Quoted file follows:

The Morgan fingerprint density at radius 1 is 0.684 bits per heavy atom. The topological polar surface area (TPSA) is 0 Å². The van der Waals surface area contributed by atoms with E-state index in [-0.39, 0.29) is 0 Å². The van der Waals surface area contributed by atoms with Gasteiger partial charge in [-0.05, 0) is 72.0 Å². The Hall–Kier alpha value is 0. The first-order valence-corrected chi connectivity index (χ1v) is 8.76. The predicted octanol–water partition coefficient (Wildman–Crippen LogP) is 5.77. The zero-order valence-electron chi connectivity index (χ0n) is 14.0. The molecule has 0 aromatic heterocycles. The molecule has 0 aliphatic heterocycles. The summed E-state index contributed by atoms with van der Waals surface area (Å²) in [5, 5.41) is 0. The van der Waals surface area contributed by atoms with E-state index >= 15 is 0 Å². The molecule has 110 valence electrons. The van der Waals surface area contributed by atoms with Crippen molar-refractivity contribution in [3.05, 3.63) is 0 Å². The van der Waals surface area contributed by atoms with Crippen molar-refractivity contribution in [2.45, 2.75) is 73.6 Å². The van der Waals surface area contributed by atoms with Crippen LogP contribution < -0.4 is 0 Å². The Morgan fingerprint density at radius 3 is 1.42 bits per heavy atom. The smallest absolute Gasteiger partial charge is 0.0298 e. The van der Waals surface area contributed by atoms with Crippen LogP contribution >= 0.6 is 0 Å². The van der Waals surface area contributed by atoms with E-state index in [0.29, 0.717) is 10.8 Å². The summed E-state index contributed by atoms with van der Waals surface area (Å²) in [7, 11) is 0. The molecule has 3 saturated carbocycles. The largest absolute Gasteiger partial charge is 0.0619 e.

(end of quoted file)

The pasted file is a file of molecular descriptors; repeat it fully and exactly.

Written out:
The Morgan fingerprint density at radius 1 is 0.684 bits per heavy atom. The topological polar surface area (TPSA) is 0 Å². The van der Waals surface area contributed by atoms with E-state index in [-0.39, 0.29) is 0 Å². The van der Waals surface area contributed by atoms with Gasteiger partial charge in [-0.05, 0) is 72.0 Å². The Hall–Kier alpha value is 0. The first-order valence-corrected chi connectivity index (χ1v) is 8.76. The predicted octanol–water partition coefficient (Wildman–Crippen LogP) is 5.77. The zero-order valence-electron chi connectivity index (χ0n) is 14.0. The molecule has 0 aromatic heterocycles. The molecule has 0 aliphatic heterocycles. The summed E-state index contributed by atoms with van der Waals surface area (Å²) in [5, 5.41) is 0. The van der Waals surface area contributed by atoms with E-state index >= 15 is 0 Å². The molecule has 110 valence electrons. The van der Waals surface area contributed by atoms with Crippen molar-refractivity contribution in [3.05, 3.63) is 0 Å². The van der Waals surface area contributed by atoms with Crippen molar-refractivity contribution in [2.45, 2.75) is 73.6 Å². The van der Waals surface area contributed by atoms with Crippen LogP contribution < -0.4 is 0 Å². The Morgan fingerprint density at radius 3 is 1.42 bits per heavy atom. The smallest absolute Gasteiger partial charge is 0.0298 e. The van der Waals surface area contributed by atoms with Crippen LogP contribution >= 0.6 is 0 Å². The van der Waals surface area contributed by atoms with E-state index in [0.29, 0.717) is 10.8 Å². The summed E-state index contributed by atoms with van der Waals surface area (Å²) in [7, 11) is 0. The molecule has 3 saturated carbocycles. The largest absolute Gasteiger partial charge is 0.0619 e.